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Wednesday, October 22nd, 2014


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The ABCs of Substitute Teaching

You’ve recently graduated but haven’t snagged that dream job.  Everyone had promised that employment awaited those who dutifully finished school. But, it turns out that sometimes it’s not that easy, especially in today’s economy. What can a person do until a terrific job surfaces?

Many people who are “between jobs” choose substitute teaching until they embark on the career track.  Don’t close the book on the idea of being a substitute teacher.  Sure, it wasn’t too many years ago when you were inventing pranks to trick that clueless “sub” in seventh grade health class but it doesn’t have to be that way.  Act like the master of the classroom; if you’re not feeling confident, fake it, and you’ll truly be king or queen of the castle.  There’s usually a lesson plan to follow and worksheets, quiz, or a video to show. So even if you find yourself filling-in for physics or German, your day might be wonderfully uneventful.

Being a sub is a perfect way to generate income while making valuable connections both inside and outside of the faculty lounge.  Free time during the school day allows for phone calling and computer work necessary for your job quest. (Didn’t you even wonder what your second grade teacher did while you were at art class?) School generally ends by 3:00 or earlier in many elementary schools, leaving ample time to search for a real job.  Because you choose what days and times you work, you’ll always be available for that ready-to-hire-you interview.

There ALWAYS seems to be a shortage of substitute teachers. In one Illinois school district which regularly employs approximately 800 teachers in its two high schools, three middle schools, and twelve elementary schools, roughly 80 substitute teachers are needed on a given day.  It may sound like a bad flu epidemic is occurring, but teachers are absent for numerous reasons besides illness.  Often, they’re away for professional training.  Sometimes they’re in school but performing another task, like filling in for an absent principal.  Special education teachers need substitutes more often than regular education teachers because of meetings and writing days, since special education mandates extra paperwork.  The number of subs needed in most school is greater on Mondays and Fridays (Who doesn’t like a longer weekend once in a while?), days around holidays, and near the end of the semester when people are using accumulated personal leave days.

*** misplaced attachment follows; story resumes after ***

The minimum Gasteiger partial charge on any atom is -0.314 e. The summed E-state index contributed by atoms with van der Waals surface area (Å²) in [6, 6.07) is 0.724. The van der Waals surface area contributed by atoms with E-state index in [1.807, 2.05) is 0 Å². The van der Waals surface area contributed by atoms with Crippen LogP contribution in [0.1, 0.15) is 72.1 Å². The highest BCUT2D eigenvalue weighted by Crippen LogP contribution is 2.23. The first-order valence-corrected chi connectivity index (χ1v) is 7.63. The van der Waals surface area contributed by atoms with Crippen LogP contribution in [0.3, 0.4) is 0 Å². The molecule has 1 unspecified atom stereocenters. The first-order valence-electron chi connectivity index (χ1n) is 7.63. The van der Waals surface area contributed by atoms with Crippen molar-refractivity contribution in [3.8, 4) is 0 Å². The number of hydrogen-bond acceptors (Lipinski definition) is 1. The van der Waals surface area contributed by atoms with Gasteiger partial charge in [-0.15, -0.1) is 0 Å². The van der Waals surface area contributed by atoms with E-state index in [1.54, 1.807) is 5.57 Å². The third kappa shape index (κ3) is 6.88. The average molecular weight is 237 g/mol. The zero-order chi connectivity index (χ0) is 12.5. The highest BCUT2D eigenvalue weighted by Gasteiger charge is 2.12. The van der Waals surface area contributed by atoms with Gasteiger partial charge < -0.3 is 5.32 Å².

BECOMING a substitute teacher varies by state but is generally simple, quick, and inexpensive.  Private schools have different requirements than public schools within the same state. In Illinois, one needs a Bachelor’s Degree, college transcripts, and a certificate costing approximately $50, renewable every four years. Before spending money on a substitute teacher certificate, try subbing in a private school to see if you like it.  Many school districts also require background checks to confirm that you’re safe working around children.  Bloodborne pathogens training, specific information about body fluids and HIV/AIDS, is often mandatory as is a TB test to assure that you’re disease-free.   Some states require additional training in addition to a BA, while others only require a high school diploma.

CHOOSING when and where to work is a perk of subbing.  You can select grade, subject, school, days and times, giving the not-yet-employed new graduate an opportunity to job search while generating income and networking.  Pay varies for substitute teachers.  In one Illinois school district, a seven-hour teaching day pays $85.  Long-term assignments, such as six week maternity leaves, are often available and usually pay much more, but if you’re expecting to find permanent employment soon, don’t trap yourself into a long-term commitment.

Some assignments will be especially unusual.  One sub “taught” PE, spending the day doing school bus evacuation drills.  Another substitute teacher enjoyed a field trip to the woods accompanying other teachers.  One sub even filled in for the school principal!  Some of the special education and ESL (English as a Second Language) classes are often co-taught and the other teacher will teach the class, or you may have very small classes.

So put down the remote control, get off the sofa, buy comfortable outdoor clothing and a whistle for recess, and get back into the classroom. Think of all the stories you’ll bring home and how versatile you’ll become by the time you start your real job.  You’ll truly make a difference helping students while you’re transitioning into the work world.


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3 Responses to The ABCs of Substitute Teaching

  1. Debra Karplus, author says:

    I’d enjoy receiving feedback on my article. Thanks. Debra Karplus

  2. starr says:

    I was scared of the whole idea of substituting because I just graduated from college not too long ago!!! However, I am glad I stumbled across this article. I feel much confident that I can do this now!!!

  3. Rachael says:

    My fiance had been recommending I do just this, since I graduated from Rutgers last month, so when I found your article it gave me that extra push in that direction to send out my application forms and get certified, the only down side is that the fee in NJ is $125 not, $50….wish me luck! :)

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